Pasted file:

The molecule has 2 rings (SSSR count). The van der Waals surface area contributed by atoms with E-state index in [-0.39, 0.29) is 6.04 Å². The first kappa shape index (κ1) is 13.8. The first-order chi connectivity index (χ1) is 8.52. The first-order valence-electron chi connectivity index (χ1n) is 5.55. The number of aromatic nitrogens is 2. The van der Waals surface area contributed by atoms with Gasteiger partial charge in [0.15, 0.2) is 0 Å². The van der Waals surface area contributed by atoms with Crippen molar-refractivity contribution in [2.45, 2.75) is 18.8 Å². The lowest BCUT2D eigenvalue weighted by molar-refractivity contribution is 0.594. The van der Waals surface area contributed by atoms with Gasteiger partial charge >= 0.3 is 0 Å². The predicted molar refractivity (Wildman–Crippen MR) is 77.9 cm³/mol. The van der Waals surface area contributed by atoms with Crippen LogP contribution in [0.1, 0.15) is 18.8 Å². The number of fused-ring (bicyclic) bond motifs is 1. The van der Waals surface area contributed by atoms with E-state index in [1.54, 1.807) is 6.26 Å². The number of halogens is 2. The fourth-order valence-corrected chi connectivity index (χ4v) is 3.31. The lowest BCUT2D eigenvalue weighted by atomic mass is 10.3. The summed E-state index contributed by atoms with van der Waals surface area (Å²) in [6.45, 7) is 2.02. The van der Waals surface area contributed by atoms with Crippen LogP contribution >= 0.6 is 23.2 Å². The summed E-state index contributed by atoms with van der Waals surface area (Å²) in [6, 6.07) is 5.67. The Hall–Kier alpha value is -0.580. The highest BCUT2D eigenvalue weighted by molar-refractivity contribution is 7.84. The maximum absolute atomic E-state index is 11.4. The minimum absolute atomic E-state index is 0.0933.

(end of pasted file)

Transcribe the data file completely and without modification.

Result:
The molecule has 2 rings (SSSR count). The van der Waals surface area contributed by atoms with E-state index in [-0.39, 0.29) is 6.04 Å². The first kappa shape index (κ1) is 13.8. The first-order chi connectivity index (χ1) is 8.52. The first-order valence-electron chi connectivity index (χ1n) is 5.55. The number of aromatic nitrogens is 2. The van der Waals surface area contributed by atoms with Gasteiger partial charge in [0.15, 0.2) is 0 Å². The van der Waals surface area contributed by atoms with Crippen molar-refractivity contribution in [2.45, 2.75) is 18.8 Å². The lowest BCUT2D eigenvalue weighted by molar-refractivity contribution is 0.594. The van der Waals surface area contributed by atoms with Gasteiger partial charge >= 0.3 is 0 Å². The predicted molar refractivity (Wildman–Crippen MR) is 77.9 cm³/mol. The van der Waals surface area contributed by atoms with Crippen LogP contribution in [0.1, 0.15) is 18.8 Å². The number of fused-ring (bicyclic) bond motifs is 1. The van der Waals surface area contributed by atoms with E-state index in [1.54, 1.807) is 6.26 Å². The number of halogens is 2. The fourth-order valence-corrected chi connectivity index (χ4v) is 3.31. The lowest BCUT2D eigenvalue weighted by atomic mass is 10.3. The summed E-state index contributed by atoms with van der Waals surface area (Å²) in [6.45, 7) is 2.02. The van der Waals surface area contributed by atoms with Crippen LogP contribution >= 0.6 is 23.2 Å². The summed E-state index contributed by atoms with van der Waals surface area (Å²) in [6, 6.07) is 5.67. The Hall–Kier alpha value is -0.580. The highest BCUT2D eigenvalue weighted by molar-refractivity contribution is 7.84. The maximum absolute atomic E-state index is 11.4. The minimum absolute atomic E-state index is 0.0933.